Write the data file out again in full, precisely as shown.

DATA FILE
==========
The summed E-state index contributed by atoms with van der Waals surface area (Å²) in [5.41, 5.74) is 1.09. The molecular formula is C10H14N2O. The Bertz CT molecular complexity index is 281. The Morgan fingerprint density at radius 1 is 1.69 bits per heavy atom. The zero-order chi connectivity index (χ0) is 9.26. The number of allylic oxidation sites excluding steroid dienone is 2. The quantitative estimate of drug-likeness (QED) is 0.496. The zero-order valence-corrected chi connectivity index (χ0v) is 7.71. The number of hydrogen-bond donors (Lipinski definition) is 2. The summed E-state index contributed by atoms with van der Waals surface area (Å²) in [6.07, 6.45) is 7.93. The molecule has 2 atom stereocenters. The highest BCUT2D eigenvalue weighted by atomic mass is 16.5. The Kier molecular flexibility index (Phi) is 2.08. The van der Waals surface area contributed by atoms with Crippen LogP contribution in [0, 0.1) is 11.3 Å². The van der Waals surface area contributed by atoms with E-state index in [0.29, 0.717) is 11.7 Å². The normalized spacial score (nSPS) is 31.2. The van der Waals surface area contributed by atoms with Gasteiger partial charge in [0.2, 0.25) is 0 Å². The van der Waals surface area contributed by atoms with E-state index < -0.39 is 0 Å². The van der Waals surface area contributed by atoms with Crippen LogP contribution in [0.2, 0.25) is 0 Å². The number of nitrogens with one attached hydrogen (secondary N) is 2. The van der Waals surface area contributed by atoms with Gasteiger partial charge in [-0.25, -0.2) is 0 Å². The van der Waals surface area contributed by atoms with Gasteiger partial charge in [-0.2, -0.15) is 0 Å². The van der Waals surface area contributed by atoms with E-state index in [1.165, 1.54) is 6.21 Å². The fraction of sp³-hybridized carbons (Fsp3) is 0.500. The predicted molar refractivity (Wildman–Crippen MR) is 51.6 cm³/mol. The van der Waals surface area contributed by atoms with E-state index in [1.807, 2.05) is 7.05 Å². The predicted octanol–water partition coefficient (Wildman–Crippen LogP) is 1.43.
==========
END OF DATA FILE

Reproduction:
The summed E-state index contributed by atoms with van der Waals surface area (Å²) in [5.41, 5.74) is 1.09. The molecular formula is C10H14N2O. The Bertz CT molecular complexity index is 281. The Morgan fingerprint density at radius 1 is 1.69 bits per heavy atom. The zero-order chi connectivity index (χ0) is 9.26. The number of allylic oxidation sites excluding steroid dienone is 2. The quantitative estimate of drug-likeness (QED) is 0.496. The zero-order valence-corrected chi connectivity index (χ0v) is 7.71. The number of hydrogen-bond donors (Lipinski definition) is 2. The summed E-state index contributed by atoms with van der Waals surface area (Å²) in [6.07, 6.45) is 7.93. The molecule has 2 atom stereocenters. The highest BCUT2D eigenvalue weighted by atomic mass is 16.5. The Kier molecular flexibility index (Phi) is 2.08. The van der Waals surface area contributed by atoms with Crippen LogP contribution in [0, 0.1) is 11.3 Å². The van der Waals surface area contributed by atoms with E-state index in [0.29, 0.717) is 11.7 Å². The normalized spacial score (nSPS) is 31.2. The van der Waals surface area contributed by atoms with Gasteiger partial charge in [0.2, 0.25) is 0 Å². The van der Waals surface area contributed by atoms with E-state index < -0.39 is 0 Å². The van der Waals surface area contributed by atoms with Crippen LogP contribution in [0.2, 0.25) is 0 Å². The number of nitrogens with one attached hydrogen (secondary N) is 2. The van der Waals surface area contributed by atoms with Gasteiger partial charge in [-0.25, -0.2) is 0 Å². The van der Waals surface area contributed by atoms with Gasteiger partial charge in [-0.2, -0.15) is 0 Å². The van der Waals surface area contributed by atoms with E-state index in [1.165, 1.54) is 6.21 Å². The fraction of sp³-hybridized carbons (Fsp3) is 0.500. The predicted molar refractivity (Wildman–Crippen MR) is 51.6 cm³/mol. The van der Waals surface area contributed by atoms with E-state index in [1.807, 2.05) is 7.05 Å². The predicted octanol–water partition coefficient (Wildman–Crippen LogP) is 1.43.